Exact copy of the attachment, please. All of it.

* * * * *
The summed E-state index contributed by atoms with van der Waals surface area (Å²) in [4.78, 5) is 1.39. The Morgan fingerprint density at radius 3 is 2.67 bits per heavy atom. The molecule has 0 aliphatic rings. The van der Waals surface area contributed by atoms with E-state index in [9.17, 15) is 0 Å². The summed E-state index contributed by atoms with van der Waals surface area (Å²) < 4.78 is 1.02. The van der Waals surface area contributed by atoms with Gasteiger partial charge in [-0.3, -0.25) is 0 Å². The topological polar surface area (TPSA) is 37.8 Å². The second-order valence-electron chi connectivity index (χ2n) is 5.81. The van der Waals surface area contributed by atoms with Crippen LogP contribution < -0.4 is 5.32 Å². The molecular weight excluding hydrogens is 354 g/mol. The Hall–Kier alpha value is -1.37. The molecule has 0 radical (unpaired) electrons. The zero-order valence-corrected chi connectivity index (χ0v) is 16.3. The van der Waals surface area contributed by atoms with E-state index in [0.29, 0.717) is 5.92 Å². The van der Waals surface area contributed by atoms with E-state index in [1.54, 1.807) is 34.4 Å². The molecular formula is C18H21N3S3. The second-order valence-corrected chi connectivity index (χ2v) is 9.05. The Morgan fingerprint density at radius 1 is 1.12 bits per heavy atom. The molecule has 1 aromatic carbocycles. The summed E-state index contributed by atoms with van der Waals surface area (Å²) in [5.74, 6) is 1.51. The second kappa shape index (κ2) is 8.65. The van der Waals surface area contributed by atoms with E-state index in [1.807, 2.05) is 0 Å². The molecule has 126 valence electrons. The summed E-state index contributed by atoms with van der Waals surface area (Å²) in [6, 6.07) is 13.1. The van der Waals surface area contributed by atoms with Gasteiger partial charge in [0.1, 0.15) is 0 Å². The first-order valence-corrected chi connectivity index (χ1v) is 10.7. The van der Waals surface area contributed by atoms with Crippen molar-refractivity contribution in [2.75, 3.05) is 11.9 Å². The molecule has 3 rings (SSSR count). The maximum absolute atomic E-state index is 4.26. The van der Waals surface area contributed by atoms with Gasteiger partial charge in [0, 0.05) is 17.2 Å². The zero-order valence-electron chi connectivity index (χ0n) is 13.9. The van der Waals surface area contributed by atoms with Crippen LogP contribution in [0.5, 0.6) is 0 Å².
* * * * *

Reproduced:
The summed E-state index contributed by atoms with van der Waals surface area (Å²) in [4.78, 5) is 1.39. The Morgan fingerprint density at radius 3 is 2.67 bits per heavy atom. The molecule has 0 aliphatic rings. The van der Waals surface area contributed by atoms with E-state index in [9.17, 15) is 0 Å². The summed E-state index contributed by atoms with van der Waals surface area (Å²) < 4.78 is 1.02. The van der Waals surface area contributed by atoms with Gasteiger partial charge in [-0.3, -0.25) is 0 Å². The topological polar surface area (TPSA) is 37.8 Å². The second-order valence-electron chi connectivity index (χ2n) is 5.81. The van der Waals surface area contributed by atoms with Crippen LogP contribution < -0.4 is 5.32 Å². The molecular weight excluding hydrogens is 354 g/mol. The Hall–Kier alpha value is -1.37. The molecule has 0 radical (unpaired) electrons. The zero-order valence-corrected chi connectivity index (χ0v) is 16.3. The van der Waals surface area contributed by atoms with E-state index in [0.29, 0.717) is 5.92 Å². The van der Waals surface area contributed by atoms with E-state index in [1.54, 1.807) is 34.4 Å². The molecular formula is C18H21N3S3. The second-order valence-corrected chi connectivity index (χ2v) is 9.05. The Morgan fingerprint density at radius 1 is 1.12 bits per heavy atom. The molecule has 1 aromatic carbocycles. The summed E-state index contributed by atoms with van der Waals surface area (Å²) in [5.74, 6) is 1.51. The second kappa shape index (κ2) is 8.65. The van der Waals surface area contributed by atoms with E-state index in [1.807, 2.05) is 0 Å². The molecule has 126 valence electrons. The summed E-state index contributed by atoms with van der Waals surface area (Å²) in [6, 6.07) is 13.1. The van der Waals surface area contributed by atoms with Gasteiger partial charge in [0.1, 0.15) is 0 Å². The first-order valence-corrected chi connectivity index (χ1v) is 10.7. The van der Waals surface area contributed by atoms with Crippen molar-refractivity contribution in [2.75, 3.05) is 11.9 Å². The molecule has 3 rings (SSSR count). The maximum absolute atomic E-state index is 4.26. The van der Waals surface area contributed by atoms with Gasteiger partial charge in [0, 0.05) is 17.2 Å². The zero-order valence-electron chi connectivity index (χ0n) is 13.9. The van der Waals surface area contributed by atoms with Crippen LogP contribution in [0.5, 0.6) is 0 Å².